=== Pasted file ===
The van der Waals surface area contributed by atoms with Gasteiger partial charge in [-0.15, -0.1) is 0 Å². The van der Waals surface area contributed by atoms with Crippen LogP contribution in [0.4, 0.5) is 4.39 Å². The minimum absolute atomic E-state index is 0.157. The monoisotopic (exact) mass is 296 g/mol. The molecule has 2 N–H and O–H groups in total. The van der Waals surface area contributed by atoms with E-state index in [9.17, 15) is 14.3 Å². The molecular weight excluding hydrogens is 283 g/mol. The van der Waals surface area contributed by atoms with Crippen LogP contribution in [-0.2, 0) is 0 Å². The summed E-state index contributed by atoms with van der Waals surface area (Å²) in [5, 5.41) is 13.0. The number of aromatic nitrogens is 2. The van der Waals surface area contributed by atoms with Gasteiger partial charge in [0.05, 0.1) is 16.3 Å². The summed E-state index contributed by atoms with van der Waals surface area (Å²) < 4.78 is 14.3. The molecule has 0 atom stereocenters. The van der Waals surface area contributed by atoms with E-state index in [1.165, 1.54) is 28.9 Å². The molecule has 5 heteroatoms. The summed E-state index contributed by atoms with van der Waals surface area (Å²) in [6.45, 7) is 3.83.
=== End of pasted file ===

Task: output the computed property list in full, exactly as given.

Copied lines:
The van der Waals surface area contributed by atoms with Gasteiger partial charge in [-0.15, -0.1) is 0 Å². The van der Waals surface area contributed by atoms with Crippen LogP contribution in [0.4, 0.5) is 4.39 Å². The minimum absolute atomic E-state index is 0.157. The monoisotopic (exact) mass is 296 g/mol. The molecule has 2 N–H and O–H groups in total. The van der Waals surface area contributed by atoms with E-state index in [9.17, 15) is 14.3 Å². The molecular weight excluding hydrogens is 283 g/mol. The van der Waals surface area contributed by atoms with Crippen LogP contribution in [-0.2, 0) is 0 Å². The summed E-state index contributed by atoms with van der Waals surface area (Å²) in [5, 5.41) is 13.0. The number of aromatic nitrogens is 2. The van der Waals surface area contributed by atoms with Gasteiger partial charge in [0.05, 0.1) is 16.3 Å². The summed E-state index contributed by atoms with van der Waals surface area (Å²) < 4.78 is 14.3. The molecule has 0 atom stereocenters. The van der Waals surface area contributed by atoms with E-state index in [1.165, 1.54) is 28.9 Å². The molecule has 5 heteroatoms. The summed E-state index contributed by atoms with van der Waals surface area (Å²) in [6.45, 7) is 3.83.